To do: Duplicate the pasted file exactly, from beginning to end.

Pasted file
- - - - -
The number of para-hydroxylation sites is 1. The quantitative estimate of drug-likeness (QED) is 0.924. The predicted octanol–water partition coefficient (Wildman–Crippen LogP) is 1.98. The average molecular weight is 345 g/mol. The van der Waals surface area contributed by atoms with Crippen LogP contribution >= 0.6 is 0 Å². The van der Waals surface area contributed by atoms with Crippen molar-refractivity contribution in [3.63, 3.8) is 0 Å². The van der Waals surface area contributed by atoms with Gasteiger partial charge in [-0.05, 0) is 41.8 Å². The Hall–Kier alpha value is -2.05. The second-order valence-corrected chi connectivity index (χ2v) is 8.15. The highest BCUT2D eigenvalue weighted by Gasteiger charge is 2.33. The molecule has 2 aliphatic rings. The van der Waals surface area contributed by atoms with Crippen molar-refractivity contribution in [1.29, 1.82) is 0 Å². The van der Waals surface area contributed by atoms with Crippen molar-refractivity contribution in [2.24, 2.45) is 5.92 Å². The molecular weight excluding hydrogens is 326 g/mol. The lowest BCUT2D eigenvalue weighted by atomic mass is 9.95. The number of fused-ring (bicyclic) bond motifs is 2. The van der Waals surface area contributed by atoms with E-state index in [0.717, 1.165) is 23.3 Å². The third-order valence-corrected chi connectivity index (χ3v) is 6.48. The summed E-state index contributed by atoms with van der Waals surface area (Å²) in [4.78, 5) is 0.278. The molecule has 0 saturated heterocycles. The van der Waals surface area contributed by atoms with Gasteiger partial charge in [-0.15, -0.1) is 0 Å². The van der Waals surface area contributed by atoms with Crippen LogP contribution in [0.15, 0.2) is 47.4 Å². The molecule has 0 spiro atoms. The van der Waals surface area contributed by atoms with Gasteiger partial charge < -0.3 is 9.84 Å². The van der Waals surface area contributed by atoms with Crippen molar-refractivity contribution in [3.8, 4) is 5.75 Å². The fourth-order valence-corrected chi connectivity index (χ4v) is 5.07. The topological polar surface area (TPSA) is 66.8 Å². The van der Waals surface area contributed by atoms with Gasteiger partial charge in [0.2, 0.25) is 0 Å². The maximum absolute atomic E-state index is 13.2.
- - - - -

The number of para-hydroxylation sites is 1. The quantitative estimate of drug-likeness (QED) is 0.924. The predicted octanol–water partition coefficient (Wildman–Crippen LogP) is 1.98. The average molecular weight is 345 g/mol. The van der Waals surface area contributed by atoms with Crippen LogP contribution >= 0.6 is 0 Å². The van der Waals surface area contributed by atoms with Crippen molar-refractivity contribution in [3.63, 3.8) is 0 Å². The van der Waals surface area contributed by atoms with Gasteiger partial charge in [-0.05, 0) is 41.8 Å². The Hall–Kier alpha value is -2.05. The second-order valence-corrected chi connectivity index (χ2v) is 8.15. The highest BCUT2D eigenvalue weighted by Gasteiger charge is 2.33. The molecule has 2 aliphatic rings. The van der Waals surface area contributed by atoms with Crippen molar-refractivity contribution in [1.29, 1.82) is 0 Å². The van der Waals surface area contributed by atoms with Crippen molar-refractivity contribution in [2.24, 2.45) is 5.92 Å². The molecular weight excluding hydrogens is 326 g/mol. The lowest BCUT2D eigenvalue weighted by atomic mass is 9.95. The number of fused-ring (bicyclic) bond motifs is 2. The van der Waals surface area contributed by atoms with E-state index in [0.717, 1.165) is 23.3 Å². The third-order valence-corrected chi connectivity index (χ3v) is 6.48. The summed E-state index contributed by atoms with van der Waals surface area (Å²) in [4.78, 5) is 0.278. The molecule has 0 saturated heterocycles. The van der Waals surface area contributed by atoms with Gasteiger partial charge in [-0.15, -0.1) is 0 Å². The van der Waals surface area contributed by atoms with Crippen LogP contribution in [0.15, 0.2) is 47.4 Å². The molecule has 0 spiro atoms. The van der Waals surface area contributed by atoms with Gasteiger partial charge < -0.3 is 9.84 Å². The van der Waals surface area contributed by atoms with Crippen molar-refractivity contribution in [3.8, 4) is 5.75 Å². The fourth-order valence-corrected chi connectivity index (χ4v) is 5.07. The topological polar surface area (TPSA) is 66.8 Å². The van der Waals surface area contributed by atoms with Gasteiger partial charge in [0.2, 0.25) is 0 Å². The maximum absolute atomic E-state index is 13.2.